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Containment cap in place on Gulf oil well, Allen cautions against over-optimism

WASHINGTON — The effort to contain a pipe that's gushing crude oil into the Gulf of Mexico had one of its first victories, as BP crews successfully placed a containment cap over the well overnight.

Around midnight, the oil giant began producing oil from the well, sending an estimated 1,000 barrels to the surface for processing.

U.S. Coast Guard Adm. Thad Allen, the national incident commander for the oil spill that began April 20, cautioned against too much optimism. But it was a rare piece of good news 46 days after a deadly explosion that killed 11 people and sent as much as 25,000 barrels of oil a day into the fragile Gulf ecosystem.

"Generally, progress is being made," Allen said, adding, "I think we need to caution against over-optimism here. There's always been adjustments that have been made in the process as we move forward, but in general, progress is being made."

Oil is still visibly leaking from the containment cap — it's visible on the underwater video feed. But that's expected to improve throughout the course of the day as crew close the vents on the device and fully deploy it. Right now, it's producing what Allen called "a rough estimate" of about 1,000 barrels a day of oil. That number is expected to go up.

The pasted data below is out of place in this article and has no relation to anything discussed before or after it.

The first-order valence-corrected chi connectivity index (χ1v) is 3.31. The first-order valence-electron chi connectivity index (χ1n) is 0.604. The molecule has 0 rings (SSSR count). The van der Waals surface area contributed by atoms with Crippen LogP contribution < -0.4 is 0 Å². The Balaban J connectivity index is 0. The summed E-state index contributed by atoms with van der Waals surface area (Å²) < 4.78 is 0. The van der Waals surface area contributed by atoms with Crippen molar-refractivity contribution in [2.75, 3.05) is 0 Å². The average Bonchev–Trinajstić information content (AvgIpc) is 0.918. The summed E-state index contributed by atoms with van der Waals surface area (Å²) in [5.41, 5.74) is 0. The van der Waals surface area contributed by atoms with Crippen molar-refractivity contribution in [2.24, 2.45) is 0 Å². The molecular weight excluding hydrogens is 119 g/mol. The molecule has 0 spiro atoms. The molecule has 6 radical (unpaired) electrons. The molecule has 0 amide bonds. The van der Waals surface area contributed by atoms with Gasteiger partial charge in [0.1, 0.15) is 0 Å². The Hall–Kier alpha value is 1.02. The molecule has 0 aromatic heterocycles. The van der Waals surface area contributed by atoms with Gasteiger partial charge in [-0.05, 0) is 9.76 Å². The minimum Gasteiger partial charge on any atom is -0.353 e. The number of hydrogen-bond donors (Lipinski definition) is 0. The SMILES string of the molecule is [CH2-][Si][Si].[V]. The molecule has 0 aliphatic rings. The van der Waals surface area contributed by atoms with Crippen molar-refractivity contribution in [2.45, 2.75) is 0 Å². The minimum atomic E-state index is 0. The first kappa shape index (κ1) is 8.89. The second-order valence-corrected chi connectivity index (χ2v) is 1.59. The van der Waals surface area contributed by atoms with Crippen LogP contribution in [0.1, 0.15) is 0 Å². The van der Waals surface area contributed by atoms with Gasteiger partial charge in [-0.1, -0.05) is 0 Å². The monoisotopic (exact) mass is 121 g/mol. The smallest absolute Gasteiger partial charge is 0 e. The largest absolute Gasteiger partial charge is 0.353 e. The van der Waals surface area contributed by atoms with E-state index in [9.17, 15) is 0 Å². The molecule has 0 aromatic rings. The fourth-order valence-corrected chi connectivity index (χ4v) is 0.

The relatively good news was tempered by a sense of panic in Florida, Mississippi and Alabama as officials in those states began to grapple with the oil heading their way. Southerly winds are pushing sending the northern edge of the oil spill — which Allen described as "disaggregated" — toward Mississippi, Alabama and northern Florida coastlines, Allen said.

They've launched a full-tilt war on the spill, by deploying booms, skimmers and additional Coast Guard personnel to the area, Allen said, in addition to their cleanup efforts on the Louisiana coastline and marshes. Allen said that Florida Gov. Charlie Crist called him Thursday night, asking for more resources.

"We now have a battle line, if you will, that stretches from Terrebonne Parish in Louisiana over to around the beaches by Pensacola, Florida," he said.

President Barack Obama later today will visit Louisiana, where he is expected to visit with local officials and business owners.

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